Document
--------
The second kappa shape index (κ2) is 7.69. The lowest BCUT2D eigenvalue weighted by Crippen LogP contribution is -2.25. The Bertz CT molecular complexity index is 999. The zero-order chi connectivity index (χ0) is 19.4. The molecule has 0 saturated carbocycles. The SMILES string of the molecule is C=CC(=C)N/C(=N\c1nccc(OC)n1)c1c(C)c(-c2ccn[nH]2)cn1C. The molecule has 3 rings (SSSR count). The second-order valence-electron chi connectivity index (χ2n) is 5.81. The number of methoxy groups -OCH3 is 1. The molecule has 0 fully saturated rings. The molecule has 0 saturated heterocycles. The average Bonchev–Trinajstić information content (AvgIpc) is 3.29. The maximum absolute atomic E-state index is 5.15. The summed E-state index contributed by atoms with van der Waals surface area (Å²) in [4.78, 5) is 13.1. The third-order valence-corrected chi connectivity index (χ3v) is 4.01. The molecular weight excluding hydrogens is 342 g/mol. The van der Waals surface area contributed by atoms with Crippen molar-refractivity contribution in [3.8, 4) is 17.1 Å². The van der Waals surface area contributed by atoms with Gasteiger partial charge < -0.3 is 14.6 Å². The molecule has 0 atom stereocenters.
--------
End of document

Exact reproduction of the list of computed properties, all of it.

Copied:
The second kappa shape index (κ2) is 7.69. The lowest BCUT2D eigenvalue weighted by Crippen LogP contribution is -2.25. The Bertz CT molecular complexity index is 999. The zero-order chi connectivity index (χ0) is 19.4. The molecule has 0 saturated carbocycles. The SMILES string of the molecule is C=CC(=C)N/C(=N\c1nccc(OC)n1)c1c(C)c(-c2ccn[nH]2)cn1C. The molecule has 3 rings (SSSR count). The second-order valence-electron chi connectivity index (χ2n) is 5.81. The number of methoxy groups -OCH3 is 1. The molecule has 0 fully saturated rings. The molecule has 0 saturated heterocycles. The average Bonchev–Trinajstić information content (AvgIpc) is 3.29. The maximum absolute atomic E-state index is 5.15. The summed E-state index contributed by atoms with van der Waals surface area (Å²) in [4.78, 5) is 13.1. The third-order valence-corrected chi connectivity index (χ3v) is 4.01. The molecular weight excluding hydrogens is 342 g/mol. The van der Waals surface area contributed by atoms with Crippen molar-refractivity contribution in [3.8, 4) is 17.1 Å². The van der Waals surface area contributed by atoms with Gasteiger partial charge < -0.3 is 14.6 Å². The molecule has 0 atom stereocenters.